Publications by authors named "Christelle Michiels"

26 Publications

  • Page 1 of 1

A New Mouse Model for Complete Congenital Stationary Night Blindness Due to Deficiency.

Int J Mol Sci 2021 Apr 23;22(9). Epub 2021 Apr 23.

Institut de la Vision, Institut National de la Santé et de la Recherche Médicale, Centre National de la Recherche Scientifique, Sorbonne Université, F-75012 Paris, France.

Mutations in lead to autosomal recessive complete congenital stationary night blindness (cCSNB). This condition represents a signal transmission defect from the photoreceptors to the ON-bipolar cells. To confirm the phenotype, better understand the pathogenic mechanism in vivo, and provide a model for therapeutic approaches, a knock-out mouse model was genetically and functionally characterized. We confirmed that the insertion of a neo/lac Z cassette in intron 1 of disrupts the same gene. Spectral domain optical coherence tomography reveals no obvious retinal structure abnormalities. knock-out mice exhibit a so-called no-b-wave () phenotype with severely reduced b-wave amplitudes in the electroretinogram. Optomotor tests reveal decreased optomotor responses under scotopic conditions. Consistent with the genetic disruption of , GPR179 is absent at the dendritic tips of ON-bipolar cells. While proteins of the same signal transmission cascade (GRM6, LRIT3, and TRPM1) are correctly localized, other proteins (RGS7, RGS11, and GNB5) known to regulate GRM6 are absent at the dendritic tips of ON-bipolar cells. These results add a new model of cCSNB, which is important to better understand the role of GPR179, its implication in patients with cCSNB, and its use for the development of therapies.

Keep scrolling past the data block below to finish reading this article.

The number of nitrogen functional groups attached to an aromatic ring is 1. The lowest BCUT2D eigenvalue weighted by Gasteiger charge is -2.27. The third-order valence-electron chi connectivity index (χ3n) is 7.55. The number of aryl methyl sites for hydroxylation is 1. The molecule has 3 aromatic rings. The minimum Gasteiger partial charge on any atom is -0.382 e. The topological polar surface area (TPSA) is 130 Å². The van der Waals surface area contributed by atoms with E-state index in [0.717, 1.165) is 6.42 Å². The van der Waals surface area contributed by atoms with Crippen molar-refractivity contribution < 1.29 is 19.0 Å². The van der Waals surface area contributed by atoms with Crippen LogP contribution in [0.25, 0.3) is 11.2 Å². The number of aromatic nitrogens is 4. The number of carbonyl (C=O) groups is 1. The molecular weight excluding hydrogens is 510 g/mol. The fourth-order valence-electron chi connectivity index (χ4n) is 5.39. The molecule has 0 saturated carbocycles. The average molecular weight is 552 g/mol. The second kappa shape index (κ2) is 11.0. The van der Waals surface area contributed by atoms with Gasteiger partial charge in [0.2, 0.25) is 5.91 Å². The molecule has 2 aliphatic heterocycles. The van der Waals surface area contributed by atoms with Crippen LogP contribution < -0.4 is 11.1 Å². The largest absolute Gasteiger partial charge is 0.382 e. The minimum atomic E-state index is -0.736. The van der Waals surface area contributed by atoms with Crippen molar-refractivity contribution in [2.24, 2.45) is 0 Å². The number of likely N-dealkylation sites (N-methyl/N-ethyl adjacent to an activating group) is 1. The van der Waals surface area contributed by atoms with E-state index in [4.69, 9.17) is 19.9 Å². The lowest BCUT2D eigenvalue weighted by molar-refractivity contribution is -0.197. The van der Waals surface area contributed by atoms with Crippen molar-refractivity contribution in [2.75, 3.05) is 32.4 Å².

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http://dx.doi.org/10.3390/ijms22094424DOI Listing
April 2021

Restoration of mGluR6 Localization Following AAV-Mediated Delivery in a Mouse Model of Congenital Stationary Night Blindness.

Invest Ophthalmol Vis Sci 2021 Mar;62(3):24

Sorbonne Université, INSERM, CNRS, Institut de la Vision, Paris, France.

Purpose: Complete congenital stationary night blindness (cCSNB) is an incurable inherited retinal disorder characterized by an ON-bipolar cell (ON-BC) defect. GRM6 mutations are the third most prevalent cause of cCSNB. The Grm6-/- mouse model mimics the human phenotype, showing no b-wave in the electroretinogram (ERG) and a loss of mGluR6 and other proteins of the same cascade at the outer plexiform layer (OPL). Our aim was to restore protein localization and function in Grm6-/- adult mice targeting specifically ON-BCs or the whole retina.

Methods: Adeno-associated virus-encoding Grm6 under two different promoters (GRM6-Grm6 and CAG-Grm6) were injected intravitreally in P15 Grm6-/- mice. ERG recordings at 2 and 4 months were performed in Grm6+/+, untreated and treated Grm6-/- mice. Similarly, immunolocalization studies were performed on retinal slices before or after treatment using antibodies against mGluR6, TRPM1, GPR179, RGS7, RGS11, Gβ5, and dystrophin.